Article image
Article image
Article image
Article image
Article image
Article image
Article image
Article image
Article image
Article image
Article image
Article image
Article image
Article image
Article image
Article image
Article image
Article image
This article displays in one automatically-generated column. View the full page to see article in its original form.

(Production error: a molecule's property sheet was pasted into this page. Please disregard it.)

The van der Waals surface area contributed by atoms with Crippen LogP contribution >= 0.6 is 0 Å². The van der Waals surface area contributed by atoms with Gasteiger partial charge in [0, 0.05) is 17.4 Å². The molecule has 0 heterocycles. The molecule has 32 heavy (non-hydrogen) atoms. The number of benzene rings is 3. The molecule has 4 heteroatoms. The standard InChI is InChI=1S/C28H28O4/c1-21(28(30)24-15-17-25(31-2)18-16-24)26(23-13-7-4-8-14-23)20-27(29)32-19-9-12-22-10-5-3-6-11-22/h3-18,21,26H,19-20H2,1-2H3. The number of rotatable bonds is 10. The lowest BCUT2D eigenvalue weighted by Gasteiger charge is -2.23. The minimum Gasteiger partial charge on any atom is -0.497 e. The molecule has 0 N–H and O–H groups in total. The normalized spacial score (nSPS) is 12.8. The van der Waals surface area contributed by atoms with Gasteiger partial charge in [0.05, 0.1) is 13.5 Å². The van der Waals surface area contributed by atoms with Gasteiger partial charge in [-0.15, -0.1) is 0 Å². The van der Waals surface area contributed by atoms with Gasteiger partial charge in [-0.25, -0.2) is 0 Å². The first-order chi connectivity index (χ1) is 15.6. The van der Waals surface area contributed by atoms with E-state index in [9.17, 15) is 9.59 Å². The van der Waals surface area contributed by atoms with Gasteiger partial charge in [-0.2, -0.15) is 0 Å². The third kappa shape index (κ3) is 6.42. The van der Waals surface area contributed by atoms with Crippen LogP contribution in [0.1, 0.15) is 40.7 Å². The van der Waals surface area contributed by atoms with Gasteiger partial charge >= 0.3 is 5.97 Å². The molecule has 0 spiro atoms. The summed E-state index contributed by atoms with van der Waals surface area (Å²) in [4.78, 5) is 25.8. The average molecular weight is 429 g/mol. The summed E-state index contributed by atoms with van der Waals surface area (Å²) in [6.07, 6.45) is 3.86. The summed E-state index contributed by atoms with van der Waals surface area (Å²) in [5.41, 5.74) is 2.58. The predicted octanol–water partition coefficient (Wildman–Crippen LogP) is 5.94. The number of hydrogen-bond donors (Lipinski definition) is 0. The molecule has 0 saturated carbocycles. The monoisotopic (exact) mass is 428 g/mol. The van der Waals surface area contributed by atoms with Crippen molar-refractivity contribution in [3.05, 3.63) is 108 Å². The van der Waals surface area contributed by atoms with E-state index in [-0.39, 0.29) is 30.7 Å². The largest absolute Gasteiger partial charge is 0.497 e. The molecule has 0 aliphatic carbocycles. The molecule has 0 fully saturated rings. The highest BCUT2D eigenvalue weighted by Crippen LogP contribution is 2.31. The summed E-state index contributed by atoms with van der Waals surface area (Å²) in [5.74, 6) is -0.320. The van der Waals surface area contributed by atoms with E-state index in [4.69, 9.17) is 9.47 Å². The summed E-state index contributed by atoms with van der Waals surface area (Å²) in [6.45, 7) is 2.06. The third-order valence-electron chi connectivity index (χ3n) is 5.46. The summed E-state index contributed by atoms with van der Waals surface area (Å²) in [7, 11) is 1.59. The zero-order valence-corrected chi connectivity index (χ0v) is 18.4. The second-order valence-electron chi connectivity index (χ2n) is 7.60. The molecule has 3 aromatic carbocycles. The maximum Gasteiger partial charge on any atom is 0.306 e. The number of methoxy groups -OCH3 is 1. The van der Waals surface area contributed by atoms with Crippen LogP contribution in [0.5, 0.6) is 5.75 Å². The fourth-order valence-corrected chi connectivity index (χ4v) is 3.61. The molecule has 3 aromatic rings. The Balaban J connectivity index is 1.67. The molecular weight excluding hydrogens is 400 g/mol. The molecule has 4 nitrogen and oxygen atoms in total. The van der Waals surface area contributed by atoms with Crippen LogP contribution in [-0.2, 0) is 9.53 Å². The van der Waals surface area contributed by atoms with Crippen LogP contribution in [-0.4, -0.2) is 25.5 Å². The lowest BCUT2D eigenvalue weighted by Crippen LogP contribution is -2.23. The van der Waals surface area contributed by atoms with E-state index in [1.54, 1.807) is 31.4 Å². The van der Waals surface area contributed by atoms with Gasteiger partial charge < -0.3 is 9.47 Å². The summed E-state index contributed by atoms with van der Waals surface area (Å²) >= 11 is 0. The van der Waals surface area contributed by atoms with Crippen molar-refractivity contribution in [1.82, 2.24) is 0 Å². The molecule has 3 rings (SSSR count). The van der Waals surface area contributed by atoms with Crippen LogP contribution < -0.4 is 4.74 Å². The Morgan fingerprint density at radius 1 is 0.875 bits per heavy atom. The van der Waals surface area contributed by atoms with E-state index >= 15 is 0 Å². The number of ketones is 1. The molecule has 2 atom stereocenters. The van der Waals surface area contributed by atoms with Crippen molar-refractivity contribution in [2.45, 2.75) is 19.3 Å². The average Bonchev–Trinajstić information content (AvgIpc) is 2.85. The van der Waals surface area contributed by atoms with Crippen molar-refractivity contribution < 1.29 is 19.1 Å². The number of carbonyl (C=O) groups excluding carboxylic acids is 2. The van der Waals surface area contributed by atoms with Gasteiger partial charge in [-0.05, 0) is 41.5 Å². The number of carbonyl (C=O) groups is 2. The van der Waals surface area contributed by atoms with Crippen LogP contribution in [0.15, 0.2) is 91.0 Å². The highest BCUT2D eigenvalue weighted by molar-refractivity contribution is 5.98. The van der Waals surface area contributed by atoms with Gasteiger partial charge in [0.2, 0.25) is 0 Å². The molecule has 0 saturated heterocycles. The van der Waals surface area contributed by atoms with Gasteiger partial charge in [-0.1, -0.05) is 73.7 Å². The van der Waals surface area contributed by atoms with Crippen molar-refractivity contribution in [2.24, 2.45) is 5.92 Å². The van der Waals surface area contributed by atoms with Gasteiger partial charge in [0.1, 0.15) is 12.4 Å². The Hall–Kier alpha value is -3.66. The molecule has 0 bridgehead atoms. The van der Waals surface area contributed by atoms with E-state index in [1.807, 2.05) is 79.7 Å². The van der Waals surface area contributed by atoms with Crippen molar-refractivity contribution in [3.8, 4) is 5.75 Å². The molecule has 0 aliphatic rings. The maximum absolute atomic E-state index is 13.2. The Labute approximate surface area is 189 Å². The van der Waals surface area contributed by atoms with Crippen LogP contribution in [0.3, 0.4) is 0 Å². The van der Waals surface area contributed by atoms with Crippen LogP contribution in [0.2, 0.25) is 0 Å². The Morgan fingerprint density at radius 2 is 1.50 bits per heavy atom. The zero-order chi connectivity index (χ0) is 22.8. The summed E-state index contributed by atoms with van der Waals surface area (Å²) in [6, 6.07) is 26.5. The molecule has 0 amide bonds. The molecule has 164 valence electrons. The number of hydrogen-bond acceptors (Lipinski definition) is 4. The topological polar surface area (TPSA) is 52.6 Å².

Pursuant to a resolution of the Town Board, adopted at Mmday's moating, a deputation, comprising Messrs. Hardy, Hulme, and Cargiil, waited yesterday upon his Honor the Superin tendent at the Government offices, with reference to the existing nuisance of the manure depot. We understand that his Honor received the deputation with courtesy, and listened to them with deference, and that the result of the interview was the ghing a guarantee or promise on the part of the Government to adopt prompt measures with reference to the depot in question, whenever the Town Board may arrive at a final decisiou on the subject ; in fact, that tho Government will .shut up the manure depot if the Town Beard wish it. It appears from the letter of our correspondent at Tokomairiro, that that district has not been proclaimed a district under the Slaughter Houses Act, aud that not only is there thus no means of compelling proper cleanliness in slaughter yards, but in the absence of any Inspector there is positively no check upon the slaughtering of cattle, and consequently any butcher in haste to be rich -might, if he would only take the precaution to destroy the hides, get his meat at an exceedingly cheap rate off the neighboring ruu. In Victoria we know that the practice alluded to was carried on by man}' butchers in the neighborhood of diggings. One man at Avocia carried on the game for seven years before he was detected. Cattle disappeared, and nothing more was heard of them. This man not only destroyed tho hides, but used to boil down tho heads so as to destroy all means of recognition. He was ouly caught at last by a ruse on the part of the owner of a beast that he had slaughtered and cut up. The owner had watched him from the bush and seen him shoot the bnllo.ck, and bringing the police found the head in a boiler, and was able to swear to it. Oor correspondent at Tokomairiro draws attention to the want of a registry of the brands of cattle, of the same nature as that for the brands of sheep. It certainly scorns a strange oversight that nothing of the kind should exist. Desertions from both services have been but'too rife in this colony, and wo are glad to find that the p:diee authorities in Aucklau! are taking active measures to bring the culprits to justice The Southern Crosso? tlie lOthinst. states that "a few days ago Mr. Commissioner Naughton had a deserter from H.M.S. Elk, placed on board the H.u-rier. In this instance the deserter has been at large upwards of two years. A deserter from H.M.S. Pawn, wis also put on board H.M.S. Harrier yesterday. The vigilance of the police •in capturing deserters is worthy of the highest commendation." This is not the only journal which has had to complain of the piracy of reports, as appears fro 11 the following in the Daily Southern Cross of June 11 :—" The following is the opening sentence in the leading article of yesterday's Auch-' lander: —' A case which was before the Supreme Court of this colony on Saturday last, and of which we have endeavored to g'wc as full a report as possible, is highly illustrative of what one of our sage 3of the law. pronounced the perfection of human wisdom, the statute and common law of England.' On referring to the report in question we found, to our surprise, that the editor of the Aucklander had made his scissors do the work of a reporter, for the five-column report in his paper was taken from the Daily Southern Cross of Monday. If tho Aucklander had acknowledged the report it would not have mattered so much ; but we think that the fact we have stated, and the opening paragraph of his article, are singularly inconsistent with his profession as an immaculate journalist. As we are more liable to this sort of literary theft, now that we publish daily, we will insist on all our contemporaries . acknowledging the Daily Southern Cross when they borrow from our columns."